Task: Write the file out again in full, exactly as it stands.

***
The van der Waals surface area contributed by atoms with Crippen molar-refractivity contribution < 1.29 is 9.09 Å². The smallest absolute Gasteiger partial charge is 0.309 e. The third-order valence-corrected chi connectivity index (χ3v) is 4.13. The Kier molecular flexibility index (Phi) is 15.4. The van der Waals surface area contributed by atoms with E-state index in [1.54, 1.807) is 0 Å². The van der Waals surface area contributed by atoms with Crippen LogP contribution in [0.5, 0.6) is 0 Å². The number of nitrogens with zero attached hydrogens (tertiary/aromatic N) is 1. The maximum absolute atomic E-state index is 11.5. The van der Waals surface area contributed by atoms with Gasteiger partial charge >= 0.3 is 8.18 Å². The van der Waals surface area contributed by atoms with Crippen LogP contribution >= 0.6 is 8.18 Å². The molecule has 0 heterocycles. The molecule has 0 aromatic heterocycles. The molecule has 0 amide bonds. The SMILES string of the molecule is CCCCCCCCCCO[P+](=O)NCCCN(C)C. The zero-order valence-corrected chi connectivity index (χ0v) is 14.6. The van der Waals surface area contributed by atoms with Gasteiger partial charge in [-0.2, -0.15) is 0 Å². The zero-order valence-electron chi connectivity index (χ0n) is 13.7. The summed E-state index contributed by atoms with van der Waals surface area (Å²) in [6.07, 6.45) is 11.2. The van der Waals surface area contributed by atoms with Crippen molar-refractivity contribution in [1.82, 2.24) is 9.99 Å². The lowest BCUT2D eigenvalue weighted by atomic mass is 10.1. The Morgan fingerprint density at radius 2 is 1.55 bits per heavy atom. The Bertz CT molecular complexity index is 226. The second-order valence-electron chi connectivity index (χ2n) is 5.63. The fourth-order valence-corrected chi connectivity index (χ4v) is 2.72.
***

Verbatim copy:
The van der Waals surface area contributed by atoms with Crippen molar-refractivity contribution < 1.29 is 9.09 Å². The smallest absolute Gasteiger partial charge is 0.309 e. The third-order valence-corrected chi connectivity index (χ3v) is 4.13. The Kier molecular flexibility index (Phi) is 15.4. The van der Waals surface area contributed by atoms with E-state index in [1.54, 1.807) is 0 Å². The van der Waals surface area contributed by atoms with Crippen LogP contribution in [0.5, 0.6) is 0 Å². The number of nitrogens with zero attached hydrogens (tertiary/aromatic N) is 1. The maximum absolute atomic E-state index is 11.5. The van der Waals surface area contributed by atoms with Gasteiger partial charge >= 0.3 is 8.18 Å². The van der Waals surface area contributed by atoms with Crippen LogP contribution >= 0.6 is 8.18 Å². The molecule has 0 heterocycles. The molecule has 0 aromatic heterocycles. The molecule has 0 amide bonds. The SMILES string of the molecule is CCCCCCCCCCO[P+](=O)NCCCN(C)C. The zero-order valence-corrected chi connectivity index (χ0v) is 14.6. The van der Waals surface area contributed by atoms with Gasteiger partial charge in [-0.2, -0.15) is 0 Å². The zero-order valence-electron chi connectivity index (χ0n) is 13.7. The summed E-state index contributed by atoms with van der Waals surface area (Å²) in [6.07, 6.45) is 11.2. The van der Waals surface area contributed by atoms with Crippen molar-refractivity contribution in [1.82, 2.24) is 9.99 Å². The lowest BCUT2D eigenvalue weighted by atomic mass is 10.1. The Morgan fingerprint density at radius 2 is 1.55 bits per heavy atom. The Bertz CT molecular complexity index is 226. The second-order valence-electron chi connectivity index (χ2n) is 5.63. The fourth-order valence-corrected chi connectivity index (χ4v) is 2.72.